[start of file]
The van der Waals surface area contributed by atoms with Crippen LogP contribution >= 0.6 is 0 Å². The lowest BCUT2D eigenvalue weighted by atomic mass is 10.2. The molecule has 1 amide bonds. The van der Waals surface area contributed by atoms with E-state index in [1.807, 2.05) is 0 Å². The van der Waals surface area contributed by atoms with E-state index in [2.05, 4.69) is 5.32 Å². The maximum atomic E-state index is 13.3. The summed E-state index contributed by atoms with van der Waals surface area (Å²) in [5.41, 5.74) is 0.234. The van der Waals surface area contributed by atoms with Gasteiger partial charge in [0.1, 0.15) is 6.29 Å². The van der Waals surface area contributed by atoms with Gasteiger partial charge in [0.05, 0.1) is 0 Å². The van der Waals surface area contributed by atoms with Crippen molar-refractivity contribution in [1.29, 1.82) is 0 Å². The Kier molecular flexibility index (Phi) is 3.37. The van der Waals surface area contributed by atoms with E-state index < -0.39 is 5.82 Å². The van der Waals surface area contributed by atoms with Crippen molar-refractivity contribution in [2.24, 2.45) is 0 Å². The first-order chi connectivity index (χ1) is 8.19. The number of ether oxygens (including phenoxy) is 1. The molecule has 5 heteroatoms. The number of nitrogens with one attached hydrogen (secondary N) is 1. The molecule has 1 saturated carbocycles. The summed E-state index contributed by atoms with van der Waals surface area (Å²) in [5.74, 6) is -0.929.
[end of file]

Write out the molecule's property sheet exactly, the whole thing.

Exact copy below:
The van der Waals surface area contributed by atoms with Crippen LogP contribution >= 0.6 is 0 Å². The lowest BCUT2D eigenvalue weighted by atomic mass is 10.2. The molecule has 1 amide bonds. The van der Waals surface area contributed by atoms with E-state index in [1.807, 2.05) is 0 Å². The van der Waals surface area contributed by atoms with E-state index in [2.05, 4.69) is 5.32 Å². The maximum atomic E-state index is 13.3. The summed E-state index contributed by atoms with van der Waals surface area (Å²) in [5.41, 5.74) is 0.234. The van der Waals surface area contributed by atoms with Gasteiger partial charge in [0.1, 0.15) is 6.29 Å². The van der Waals surface area contributed by atoms with Gasteiger partial charge in [0.05, 0.1) is 0 Å². The van der Waals surface area contributed by atoms with Crippen molar-refractivity contribution in [1.29, 1.82) is 0 Å². The Kier molecular flexibility index (Phi) is 3.37. The van der Waals surface area contributed by atoms with E-state index < -0.39 is 5.82 Å². The van der Waals surface area contributed by atoms with Crippen molar-refractivity contribution in [2.24, 2.45) is 0 Å². The first-order chi connectivity index (χ1) is 8.19. The number of ether oxygens (including phenoxy) is 1. The molecule has 5 heteroatoms. The number of nitrogens with one attached hydrogen (secondary N) is 1. The molecule has 1 saturated carbocycles. The summed E-state index contributed by atoms with van der Waals surface area (Å²) in [5.74, 6) is -0.929.